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- Duke University Press
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- 229 x 152 x 18 mm
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- 363 g
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Seeing by Electricity
The Emergence of Television, 1878-1939av Doron Galili279
Already in the late nineteenth century, electricians, physicists, and telegraph technicians dreamed of inventing televisual communication apparatuses that would "see" by electricity as a means of extending human perception. In Seeing by Electricity Doron Galili traces the early history of television, from fantastical image transmission devices initially imagined in the 1870s such as the Telectroscope, the Phantoscope, and the Distant Seer to the emergence of broadcast television in the 1930s. Galili examines how televisual technologies were understood in relation to film at different cultural moments-whether as a perfection of cinema, a threat to the Hollywood industry, or an alternative medium for avant-garde experimentation. Highlighting points of overlap and divergence in the histories of television and cinema, Galili demonstrates that the intermedial relationship between the two media did not start with their economic and institutional rivalry of the late 1940s but rather goes back to their very origins. In so doing, he brings film studies and television studies together in ways that advance contemporary debates in media theory.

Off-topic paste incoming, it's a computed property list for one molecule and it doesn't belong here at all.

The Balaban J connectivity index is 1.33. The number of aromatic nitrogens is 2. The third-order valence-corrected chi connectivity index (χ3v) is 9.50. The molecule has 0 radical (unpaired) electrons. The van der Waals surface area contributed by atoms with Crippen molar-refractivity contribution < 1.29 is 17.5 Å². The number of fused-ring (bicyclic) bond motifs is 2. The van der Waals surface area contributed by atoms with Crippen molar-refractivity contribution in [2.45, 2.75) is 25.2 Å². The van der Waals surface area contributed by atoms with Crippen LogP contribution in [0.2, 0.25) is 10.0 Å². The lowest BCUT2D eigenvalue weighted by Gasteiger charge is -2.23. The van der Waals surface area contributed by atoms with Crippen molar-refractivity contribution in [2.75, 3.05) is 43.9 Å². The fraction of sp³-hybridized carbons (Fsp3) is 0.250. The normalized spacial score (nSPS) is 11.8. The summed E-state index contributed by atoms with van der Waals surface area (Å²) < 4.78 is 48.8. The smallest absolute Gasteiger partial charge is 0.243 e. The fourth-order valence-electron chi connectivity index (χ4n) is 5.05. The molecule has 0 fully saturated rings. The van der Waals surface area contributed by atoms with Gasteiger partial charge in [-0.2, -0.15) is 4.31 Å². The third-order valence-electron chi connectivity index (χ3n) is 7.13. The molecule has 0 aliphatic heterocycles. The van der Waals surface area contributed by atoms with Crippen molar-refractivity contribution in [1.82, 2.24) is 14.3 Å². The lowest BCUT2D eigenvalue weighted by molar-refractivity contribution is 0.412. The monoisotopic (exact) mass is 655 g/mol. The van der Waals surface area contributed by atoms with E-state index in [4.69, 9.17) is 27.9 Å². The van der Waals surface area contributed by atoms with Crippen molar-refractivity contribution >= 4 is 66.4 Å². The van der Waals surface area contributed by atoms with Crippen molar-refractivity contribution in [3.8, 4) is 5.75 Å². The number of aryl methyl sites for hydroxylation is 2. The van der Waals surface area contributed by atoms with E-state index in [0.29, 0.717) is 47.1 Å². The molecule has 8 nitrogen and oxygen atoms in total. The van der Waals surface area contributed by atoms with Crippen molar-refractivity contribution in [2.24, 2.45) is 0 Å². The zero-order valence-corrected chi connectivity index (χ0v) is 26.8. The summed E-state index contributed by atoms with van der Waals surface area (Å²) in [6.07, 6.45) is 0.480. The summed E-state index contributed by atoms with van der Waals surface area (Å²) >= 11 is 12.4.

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Fler böcker av Doron Galili
Marina Dahlquist, Doron Galili, Jan Olsson, Valentine Robert
Corporeality in Early Cinema inspires a heightened awareness of the ways in which early film culture, and screen praxes overall are inherently embodied. Contributors argue that on- and offscreen (and in affiliated media and technological constella...